A Financial Crisis in the Making Part II
From the summer of 2007 onwards, however, it was realized that the original lending (especially the subprime loans, see facts in No. 21, 2008) and the control of the individual loans in these composite products had not been as good as had been assumed. In many cases, therefore, the compound securities were associated with far greater risk than previously thought.
Banks and financial institutions therefore had to report losses and write down the value of their assets (loans). Thus, investors became uncertain
- on what the banks owned,
- on whether the banks themselves knew what they owned and
- on whether they told the whole and full truth.
In other words, investors gained less confidence in the banks; this also means that the banks gained less trust in each other. This is important as the banks in a modern financial system largely lend to and from each other in the interbank market (fact 3). This has created a mutual dependence – everyone is woven into a web. Violent fluctuations in the markets, fear of losses and enormous uncertainty now mean that many players choose to sit still.
5: USA 2008: Bank collapse
As a result of large losses on the sale of financial products, the investment bank Bear Stearns (USA) experienced major problems – acute problems in obtaining sufficiently readily available money – in March 2008. Rumors of bankruptcy spread. The bank then received crisis assistance from the New York branch of the central bank and was acquired by another major bank, JP Morgan .
On July 11, IndyMac , the largest mortgage bank in the United States, was taken over by the federal government. On September 7, it was reported that mortgage giants Fannie Mae and Freddie Mac were also in serious financial trouble and would be taken over by US federal authorities.
Barely a week later, another investment bank, Lehman Brothers , filed for bankruptcy. It was expected in advance that Lehman Brothers would also receive help from the US authorities if it should have serious problems. When they did not get it, trust in many other institutions also disappeared. In the days that followed, the investment bank Merill Lynch (taken over by Bank of America), the world’s largest insurance company AIG (taken over by the authorities) and the mortgage bank Washington Mutual (partly taken over by the authorities and partly by JPMorgan) collapsed . Several investment banks had a total lending volume of many times their own equity – Lehman with more than 30.
6: Global reach
Eventually, banks in other continents were also overtaken by the problems – among them German IKB, British Royal Bank of Scotland and Northern Rock, Swiss UBS, Belgian Fortis, Danish Roskilde Bank and several Icelandic and many more. Financial markets in Asia and Latin America are also affected. The increased lending and investment activity between financial institutions and across national borders – cf. the interdependence and vulnerability – contributed to “infection transmission” and chain reactions.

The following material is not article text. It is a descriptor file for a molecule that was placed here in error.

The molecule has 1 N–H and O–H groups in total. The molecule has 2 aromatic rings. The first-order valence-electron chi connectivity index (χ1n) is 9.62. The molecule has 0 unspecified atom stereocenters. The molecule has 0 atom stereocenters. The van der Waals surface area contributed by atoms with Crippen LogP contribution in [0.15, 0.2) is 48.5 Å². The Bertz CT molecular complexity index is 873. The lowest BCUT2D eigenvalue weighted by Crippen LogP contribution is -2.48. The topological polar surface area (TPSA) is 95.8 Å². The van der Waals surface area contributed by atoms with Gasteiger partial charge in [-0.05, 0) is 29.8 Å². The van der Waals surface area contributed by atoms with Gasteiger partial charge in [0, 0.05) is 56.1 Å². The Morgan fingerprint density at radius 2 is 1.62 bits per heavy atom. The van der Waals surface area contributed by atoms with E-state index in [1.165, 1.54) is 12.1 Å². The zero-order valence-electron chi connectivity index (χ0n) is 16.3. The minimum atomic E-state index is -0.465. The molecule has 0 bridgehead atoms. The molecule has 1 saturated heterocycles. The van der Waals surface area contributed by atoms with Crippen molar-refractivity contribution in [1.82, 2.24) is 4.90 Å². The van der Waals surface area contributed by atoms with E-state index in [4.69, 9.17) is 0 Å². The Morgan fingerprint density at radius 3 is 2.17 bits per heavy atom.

Although the problems originated in banking and financial institutions in the United States, according to SMARTERCOMPUTING, they quickly developed into a global crisis . Many financial institutions have close links with deposits and loans between each other and across continents. In fact, the regional financial markets are closest to one global financial market.
For example, a major German bank could invest in US securities through a subsidiary in Ireland or the Cayman Islands – often without German credit authorities being able to oversee the investment. Subsidiaries with problems occasionally dragged their parent bank into trouble. The crisis in the United States therefore spread rapidly to the whole world and to many financial and economic areas:
- financial markets, values have fallen sharply.
- Several equity funds and other funds received very low cash holdings and had to sell securities.
- Insurance companies and pension funds have holdings that have become significantly less valuable.
- Significant exchange rate turmoil.
In other words: A sharp downturn with higher unemployment and economic decline (recession) in many countries and on all continents has long been evident: stock indices have plummeted, consumption has fallen, jobs have disappeared, people have resigned, activity levels have fallen in many industries. However, the decline should not be exaggerated. The OECD expects the following growth in gross domestic product (GDP) in the member countries (30) of 1.4% in 2008, – 0.4% in 2009 and 1.5% in 2010.
Lack of trust in other players in combination with extensive uncertainty about the solvency of others has led to a liquidity crisis – lack of cash holdings among the players. Even core healthy businesses have trouble getting the credit they need. The actual blood circulation in the economic system has shifted to low gear. On the other hand, many would say that a large public sector can help stabilize the situation.
Fact 1: Who takes the risk?
Unlike in Norway, the banks in the USA bear the risk of lending. If a borrower is unable to service the debt, he has to sell forcibly and leave his house, it is the bank that takes over the property. The borrower gets rid of the debt as he moves out (but loses his values and can then not take out a new mortgage for several years). In Norway, the debt of the borrower is constantly attached; she does not get rid of the debt by moving out. But she also does not lose all her money if the property is not heavily mortgaged or sold very cheaply.